How to tell your personal story (TURN MESS INTO MESSAGE)

storytelling tips Jun 24, 2020

You might've heard somewhere along the way say “turn your mess into your message” or your “pain into your purpose” or your “trial into your triumph”. They were referring to that in storytelling. And you might be saying to yourself, “well then how do I do that? I'm not so sure even how I turn my mess into my message and tell my story?” If you're in business, it's really important that you weave in elements of your story so that you can attract clients and customers. So how do you tell your story? How do you turn your mess into your message?


Take risks with your storytelling

You really do need to share the ins and outs, the good, the bad, and the ugly when you are telling a story. And the reason why is because none of us are perfect. The more relatable you can be whether on stage, in an interview or writing copy for your next blog post or marketing material the more real you can be, the more mess you can share, the more someone else sitting across the room listening to you can say, "Oh, she's not perfect. She's just like me. She's been there too. She gets it." There's something to be said about you taking a risk and sharing it, sharing your vulnerability and letting people know, "Hey, this is what I've been through too but you too can get over it.” What happens is that people see themselves in your story. But if you haven't taken them there, if you haven't given yourself permission to expose the things that people can absolutely relate to, there's no relate-ability. 


So take risks, allow yourself to share your mess and let that turn into your message as part of the way that you share your story.


Don't tell it

You want to paint pictures with your words now. You want to be as descriptive as you possibly can so that you are bringing people into the story and a point in time where they are visualizing what it is that you're saying, and they're not just listening to it. Here, I'll give you an example. I can remember one point in my life when things were really rough and I didn't think I was going to make it through. I felt awful about what was going on and I couldn't do anything about it. That's me telling you that. But if I were to show it to you, if I were to paint a picture, I would probably describe it this way.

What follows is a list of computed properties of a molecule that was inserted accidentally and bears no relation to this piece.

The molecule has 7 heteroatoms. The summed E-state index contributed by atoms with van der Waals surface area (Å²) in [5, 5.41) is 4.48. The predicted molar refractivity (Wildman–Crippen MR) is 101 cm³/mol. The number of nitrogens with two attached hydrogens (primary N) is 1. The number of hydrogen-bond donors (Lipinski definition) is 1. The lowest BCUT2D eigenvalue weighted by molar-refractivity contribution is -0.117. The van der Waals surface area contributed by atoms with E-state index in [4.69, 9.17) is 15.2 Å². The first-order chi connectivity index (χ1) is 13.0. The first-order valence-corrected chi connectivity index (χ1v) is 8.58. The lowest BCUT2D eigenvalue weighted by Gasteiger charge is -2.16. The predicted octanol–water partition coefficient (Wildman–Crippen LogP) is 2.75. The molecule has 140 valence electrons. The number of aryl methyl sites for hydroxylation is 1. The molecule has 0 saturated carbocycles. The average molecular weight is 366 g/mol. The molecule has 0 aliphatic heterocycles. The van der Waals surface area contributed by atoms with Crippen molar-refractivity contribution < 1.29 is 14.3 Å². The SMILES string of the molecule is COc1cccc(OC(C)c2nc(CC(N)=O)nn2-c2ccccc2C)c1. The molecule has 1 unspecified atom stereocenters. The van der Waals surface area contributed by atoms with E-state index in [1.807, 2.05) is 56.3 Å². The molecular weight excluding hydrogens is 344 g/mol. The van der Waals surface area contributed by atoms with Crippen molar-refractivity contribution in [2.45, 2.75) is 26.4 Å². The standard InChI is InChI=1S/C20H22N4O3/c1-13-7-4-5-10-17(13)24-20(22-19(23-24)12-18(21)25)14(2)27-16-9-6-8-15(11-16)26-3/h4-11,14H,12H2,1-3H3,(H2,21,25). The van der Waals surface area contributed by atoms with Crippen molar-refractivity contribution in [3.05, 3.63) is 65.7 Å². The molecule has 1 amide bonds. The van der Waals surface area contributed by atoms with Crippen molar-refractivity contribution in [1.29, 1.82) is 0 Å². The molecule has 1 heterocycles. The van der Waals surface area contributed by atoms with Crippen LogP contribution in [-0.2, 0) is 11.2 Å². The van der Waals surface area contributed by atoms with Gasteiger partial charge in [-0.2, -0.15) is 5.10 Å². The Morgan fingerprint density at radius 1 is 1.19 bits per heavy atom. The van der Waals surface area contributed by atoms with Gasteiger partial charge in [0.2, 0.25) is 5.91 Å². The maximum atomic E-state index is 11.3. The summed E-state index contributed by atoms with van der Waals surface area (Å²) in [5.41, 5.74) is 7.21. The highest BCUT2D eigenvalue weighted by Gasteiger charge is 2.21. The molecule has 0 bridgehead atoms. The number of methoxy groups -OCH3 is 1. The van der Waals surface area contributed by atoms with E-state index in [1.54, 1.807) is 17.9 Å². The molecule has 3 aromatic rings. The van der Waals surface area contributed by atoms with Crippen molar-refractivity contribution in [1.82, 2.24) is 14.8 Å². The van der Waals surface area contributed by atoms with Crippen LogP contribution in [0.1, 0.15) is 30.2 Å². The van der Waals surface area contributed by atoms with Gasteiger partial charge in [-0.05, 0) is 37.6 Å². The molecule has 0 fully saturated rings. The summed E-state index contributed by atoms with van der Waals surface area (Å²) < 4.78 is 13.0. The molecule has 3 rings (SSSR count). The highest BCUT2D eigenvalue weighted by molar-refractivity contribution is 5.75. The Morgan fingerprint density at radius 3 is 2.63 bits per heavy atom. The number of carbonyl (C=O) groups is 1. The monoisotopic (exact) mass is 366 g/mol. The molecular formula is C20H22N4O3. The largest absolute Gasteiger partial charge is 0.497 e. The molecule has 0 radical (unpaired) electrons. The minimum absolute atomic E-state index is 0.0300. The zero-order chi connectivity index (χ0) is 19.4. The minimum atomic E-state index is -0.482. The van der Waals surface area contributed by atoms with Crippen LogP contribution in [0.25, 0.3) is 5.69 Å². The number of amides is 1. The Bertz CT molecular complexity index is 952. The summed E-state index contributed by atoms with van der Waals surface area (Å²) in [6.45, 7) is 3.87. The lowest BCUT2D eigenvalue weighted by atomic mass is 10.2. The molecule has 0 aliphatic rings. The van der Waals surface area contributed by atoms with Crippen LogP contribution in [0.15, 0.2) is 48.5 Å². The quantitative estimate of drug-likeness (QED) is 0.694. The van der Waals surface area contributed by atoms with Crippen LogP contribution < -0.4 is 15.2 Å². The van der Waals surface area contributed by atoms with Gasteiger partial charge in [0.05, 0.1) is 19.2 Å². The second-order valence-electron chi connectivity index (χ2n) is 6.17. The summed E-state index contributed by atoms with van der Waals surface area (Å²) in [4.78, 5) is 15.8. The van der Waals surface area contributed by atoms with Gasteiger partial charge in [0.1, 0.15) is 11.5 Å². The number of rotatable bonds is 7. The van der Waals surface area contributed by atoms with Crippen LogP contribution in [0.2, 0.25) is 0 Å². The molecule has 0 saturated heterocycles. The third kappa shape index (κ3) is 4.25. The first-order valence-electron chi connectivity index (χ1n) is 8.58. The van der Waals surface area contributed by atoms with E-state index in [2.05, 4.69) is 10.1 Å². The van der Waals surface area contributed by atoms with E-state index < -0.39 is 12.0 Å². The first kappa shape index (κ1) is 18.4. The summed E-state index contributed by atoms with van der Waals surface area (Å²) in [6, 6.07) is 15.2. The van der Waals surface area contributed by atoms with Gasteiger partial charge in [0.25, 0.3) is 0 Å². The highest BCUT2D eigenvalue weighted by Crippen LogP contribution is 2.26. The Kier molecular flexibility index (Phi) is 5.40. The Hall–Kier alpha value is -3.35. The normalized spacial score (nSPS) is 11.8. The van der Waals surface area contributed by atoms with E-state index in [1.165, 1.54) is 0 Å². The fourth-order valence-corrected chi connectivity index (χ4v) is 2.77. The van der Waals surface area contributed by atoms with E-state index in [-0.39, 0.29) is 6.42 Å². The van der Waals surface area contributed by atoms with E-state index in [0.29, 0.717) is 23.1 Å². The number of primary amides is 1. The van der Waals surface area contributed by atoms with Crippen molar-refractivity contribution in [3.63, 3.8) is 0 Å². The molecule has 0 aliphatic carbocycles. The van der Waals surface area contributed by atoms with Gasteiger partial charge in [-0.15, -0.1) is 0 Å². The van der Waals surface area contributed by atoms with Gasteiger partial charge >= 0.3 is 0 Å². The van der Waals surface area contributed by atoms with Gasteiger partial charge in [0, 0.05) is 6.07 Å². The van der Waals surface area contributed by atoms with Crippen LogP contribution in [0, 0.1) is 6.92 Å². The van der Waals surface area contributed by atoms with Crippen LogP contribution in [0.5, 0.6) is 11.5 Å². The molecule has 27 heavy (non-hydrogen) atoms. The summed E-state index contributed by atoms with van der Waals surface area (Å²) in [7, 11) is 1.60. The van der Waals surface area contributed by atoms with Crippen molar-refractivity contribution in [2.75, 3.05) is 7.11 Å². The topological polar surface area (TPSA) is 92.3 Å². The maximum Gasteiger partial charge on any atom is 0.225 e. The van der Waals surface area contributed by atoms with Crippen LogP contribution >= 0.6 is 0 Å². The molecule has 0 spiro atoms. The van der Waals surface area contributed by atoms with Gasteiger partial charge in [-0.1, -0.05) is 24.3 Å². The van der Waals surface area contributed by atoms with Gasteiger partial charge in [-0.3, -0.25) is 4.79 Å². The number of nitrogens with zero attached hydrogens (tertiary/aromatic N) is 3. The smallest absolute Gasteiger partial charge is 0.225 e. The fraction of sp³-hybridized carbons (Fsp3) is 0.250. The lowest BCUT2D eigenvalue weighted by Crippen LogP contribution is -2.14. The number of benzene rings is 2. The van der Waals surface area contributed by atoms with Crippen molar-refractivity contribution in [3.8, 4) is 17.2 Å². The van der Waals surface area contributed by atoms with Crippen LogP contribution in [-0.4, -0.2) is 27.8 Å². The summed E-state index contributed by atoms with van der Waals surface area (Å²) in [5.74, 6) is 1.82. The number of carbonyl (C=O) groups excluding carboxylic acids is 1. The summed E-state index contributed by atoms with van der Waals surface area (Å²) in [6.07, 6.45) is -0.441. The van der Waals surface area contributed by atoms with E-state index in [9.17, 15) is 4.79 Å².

"There was one night when I could not get myself up off the floor. In fact, I cried so much that my dark hardwood floor had a gray stain on it from the tears, I felt like my stomach was in knots and my fingers hurt so bad from clenching because I was just so angry about what my life had come to and what I was being made to feel like. I felt like this awful pent up victim." 


So there’s a difference there. Right? I could go on, I could paint it even further, but I'm really hoping to paint for you an example of why it's so important when you are telling your story that you are painting a clear picture in the minds of people so that they visualize it as they're listening to it. You show them and not just tell them.


Engage the listener

And there are lots of ways that you can engage listeners, but the more that you engage the listener, when you are telling your story, the more that your story is incorporated for them, which means that they can make meaning of it. And some ways that you can engage a listener is simply by asking them a question. Even when I'm giving a speech in front of a large audience, I will stop and ask the audience a question and literally raise my hand and say, you know, "does this relate to you? Do you, are you feeling exactly what it is that I'm feeling? Have you been through this before?" You get the listener to not only identify it with a yes or no, but they also put their hand up so that they are physically being engaged in the part of the story that you are delivering. If this is onstage and you want to find a way where you can have the audience, do something physically to be engaged with your story. It could be that you ask them to stand up or shake a hand or to change seats with someone. There's so many ways that you can engage the listener. But when you find ways to do that people remember you.


You have to find ways to make yourself memorable. Engaging your listener is just one of the ways.


If you want to find out more ways that you can not only engage your listener, not only find ways to paint pictures with your words, and of course, turn your mess into your message or better yet find ways to take risks in your storytelling then I've got a free training for you.


All you need to do is to go to and register. 


I also take your questions live! This training will be of use for you, particularly if you are serious about telling a powerful story and finding ways to market yourself as a speaker.


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